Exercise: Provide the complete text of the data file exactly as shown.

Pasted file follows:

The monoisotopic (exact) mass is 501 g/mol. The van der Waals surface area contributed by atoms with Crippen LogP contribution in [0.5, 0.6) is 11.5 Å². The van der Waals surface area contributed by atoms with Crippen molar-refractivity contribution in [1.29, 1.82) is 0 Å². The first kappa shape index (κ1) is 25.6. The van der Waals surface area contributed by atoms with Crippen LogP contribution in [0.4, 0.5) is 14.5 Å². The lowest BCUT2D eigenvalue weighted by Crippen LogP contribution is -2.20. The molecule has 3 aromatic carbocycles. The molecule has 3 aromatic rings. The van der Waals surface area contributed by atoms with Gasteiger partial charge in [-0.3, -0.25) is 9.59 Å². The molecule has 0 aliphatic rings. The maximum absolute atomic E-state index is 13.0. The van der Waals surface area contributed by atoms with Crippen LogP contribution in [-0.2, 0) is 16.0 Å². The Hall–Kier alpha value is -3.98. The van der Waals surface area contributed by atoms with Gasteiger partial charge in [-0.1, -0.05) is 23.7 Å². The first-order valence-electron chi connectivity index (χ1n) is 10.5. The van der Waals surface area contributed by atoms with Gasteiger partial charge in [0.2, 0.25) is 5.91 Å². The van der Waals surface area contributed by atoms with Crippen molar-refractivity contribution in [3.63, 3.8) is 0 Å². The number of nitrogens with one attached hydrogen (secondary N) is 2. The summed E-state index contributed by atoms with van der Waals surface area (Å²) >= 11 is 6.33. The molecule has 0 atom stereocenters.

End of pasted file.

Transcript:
The monoisotopic (exact) mass is 501 g/mol. The van der Waals surface area contributed by atoms with Crippen LogP contribution in [0.5, 0.6) is 11.5 Å². The van der Waals surface area contributed by atoms with Crippen molar-refractivity contribution in [1.29, 1.82) is 0 Å². The first kappa shape index (κ1) is 25.6. The van der Waals surface area contributed by atoms with Crippen LogP contribution in [0.4, 0.5) is 14.5 Å². The lowest BCUT2D eigenvalue weighted by Crippen LogP contribution is -2.20. The molecule has 3 aromatic carbocycles. The molecule has 3 aromatic rings. The van der Waals surface area contributed by atoms with Gasteiger partial charge in [-0.3, -0.25) is 9.59 Å². The molecule has 0 aliphatic rings. The maximum absolute atomic E-state index is 13.0. The van der Waals surface area contributed by atoms with Crippen LogP contribution in [-0.2, 0) is 16.0 Å². The Hall–Kier alpha value is -3.98. The van der Waals surface area contributed by atoms with Gasteiger partial charge in [-0.1, -0.05) is 23.7 Å². The first-order valence-electron chi connectivity index (χ1n) is 10.5. The van der Waals surface area contributed by atoms with Gasteiger partial charge in [0.2, 0.25) is 5.91 Å². The van der Waals surface area contributed by atoms with Crippen molar-refractivity contribution in [3.63, 3.8) is 0 Å². The number of nitrogens with one attached hydrogen (secondary N) is 2. The summed E-state index contributed by atoms with van der Waals surface area (Å²) >= 11 is 6.33. The molecule has 0 atom stereocenters.